Cover image for A handful of sunshine : growing a sunflower
Title:
A handful of sunshine : growing a sunflower
Author:
Eclare, Melanie.
Personal Author:
Edition:
First American edition.
Publication Information:
Brooklyn, NY : Ragged Bears, 2000.
Physical Description:
1 volume (unpaged) : color illustrations ; 30 cm
Language:
English
ISBN:
9781929927142
Format :
Book

Available:*

Library
Call Number
Material Type
Home Location
Status
Central Library SB299.S9 E24 2000 Juvenile Non-Fiction Childrens Area
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Audubon Library SB299.S9 E24 2000 Juvenile Non-Fiction Open Shelf
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Summary

Summary

Splendid in-your-face pictures, an over-sized format and an informal straightforward text combine to illustrate the quiet miracle of a sunflower's growth from seed to magnificent blossom. Illustrating a project repeated yearly in countless pre-school and elementary class rooms across America, a young girl plants a handful of seeds and tends to them in her garden - to be rewarded by the glory of a flower which towers high above her. Simple, easy-to-follow instructions on growing and caring for sunflowers add significant educational value and utility.


Reviews 2

Booklist Review

Gr. 2^-4, younger for reading aloud. A visually inviting introduction to gardening, this book features large, colorful photographs of young Tilda planting her sunflower seeds, watering them, watching the plants grow, and harvesting the seeds for next year. Most of the double-page spreads display one or two photos, accompanied by a line or two of explanatory text. A few of the pictures look like posed snapshots, but most are clear, well-lit photos of a child at work in the garden. Like the sunflower that towers over Tilda in the end, the book itself is supersized, so it may be difficult to shelve in some libraries. Still, preschool and primary-grade teachers seeking material on sunflowers will find this a good book to share with their classes. --Carolyn Phelan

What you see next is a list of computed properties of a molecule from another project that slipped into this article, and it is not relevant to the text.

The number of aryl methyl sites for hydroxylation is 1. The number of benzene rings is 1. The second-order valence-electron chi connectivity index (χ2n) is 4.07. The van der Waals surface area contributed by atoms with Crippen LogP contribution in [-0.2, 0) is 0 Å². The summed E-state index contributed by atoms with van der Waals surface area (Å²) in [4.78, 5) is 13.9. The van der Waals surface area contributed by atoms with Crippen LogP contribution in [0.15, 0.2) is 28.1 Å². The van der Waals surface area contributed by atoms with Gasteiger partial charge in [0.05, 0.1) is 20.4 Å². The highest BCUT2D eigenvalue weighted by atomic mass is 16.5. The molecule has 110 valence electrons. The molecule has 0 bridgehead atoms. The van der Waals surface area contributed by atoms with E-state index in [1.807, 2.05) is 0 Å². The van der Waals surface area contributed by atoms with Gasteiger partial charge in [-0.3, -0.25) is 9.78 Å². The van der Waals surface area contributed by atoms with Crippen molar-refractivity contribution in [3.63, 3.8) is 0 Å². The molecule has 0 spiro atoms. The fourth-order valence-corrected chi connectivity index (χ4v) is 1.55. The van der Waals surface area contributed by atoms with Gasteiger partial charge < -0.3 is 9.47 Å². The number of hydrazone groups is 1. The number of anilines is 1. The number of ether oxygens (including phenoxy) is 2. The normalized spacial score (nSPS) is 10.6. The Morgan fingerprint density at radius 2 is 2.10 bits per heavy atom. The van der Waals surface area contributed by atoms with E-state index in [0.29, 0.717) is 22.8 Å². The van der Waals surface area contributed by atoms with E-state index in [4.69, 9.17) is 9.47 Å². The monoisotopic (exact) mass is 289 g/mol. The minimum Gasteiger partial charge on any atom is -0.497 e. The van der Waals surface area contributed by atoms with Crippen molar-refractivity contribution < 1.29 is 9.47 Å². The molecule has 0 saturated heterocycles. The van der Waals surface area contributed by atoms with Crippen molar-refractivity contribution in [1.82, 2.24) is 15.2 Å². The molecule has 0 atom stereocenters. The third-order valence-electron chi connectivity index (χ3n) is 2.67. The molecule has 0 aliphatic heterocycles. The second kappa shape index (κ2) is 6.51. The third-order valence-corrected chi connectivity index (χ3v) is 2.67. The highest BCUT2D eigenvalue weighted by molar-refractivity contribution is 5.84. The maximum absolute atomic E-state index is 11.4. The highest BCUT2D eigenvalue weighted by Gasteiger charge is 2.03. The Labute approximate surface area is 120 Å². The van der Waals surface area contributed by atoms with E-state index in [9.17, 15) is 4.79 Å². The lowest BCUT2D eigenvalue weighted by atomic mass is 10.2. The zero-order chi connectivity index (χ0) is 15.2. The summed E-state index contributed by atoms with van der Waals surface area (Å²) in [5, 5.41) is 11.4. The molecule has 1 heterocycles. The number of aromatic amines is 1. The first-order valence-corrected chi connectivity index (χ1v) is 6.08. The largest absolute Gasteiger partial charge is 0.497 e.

School Library Journal Review

K-Gr 2-In this British import, young Tilda buys sunflower seeds with her pocket money and plants them in March, which is early for many Americans. A brief text in large print and full-page photos take readers through the planting, growing, and harvesting process. The last page features eight steps of instructions, each accompanied by a small, descriptive photograph. The emphasis here is clearly on the elegant, full-color photographs: the endpapers are double-page Georgia O'Keeffe-like shots that focus on the center of a giant blossom. Within the book, two more double-spread photos-no borders or text-show Tilda in her brightly striped sweater and rubber boots diligently tending to her garden. The book is a pleasure to look at, but there are so many other titles in the current sunflower craze that libraries owning Miela Ford's Sunflower (Greenwillow, 1995) or Lola Schaefer's This Is the Sunflower (HarperCollins, 2000) may find this one to be an additional ornamental purchase.-Carolyn Jenks, First Parish Unitarian Church, Portland, ME (c) Copyright 2010. Library Journals LLC, a wholly owned subsidiary of Media Source, Inc. No redistribution permitted.


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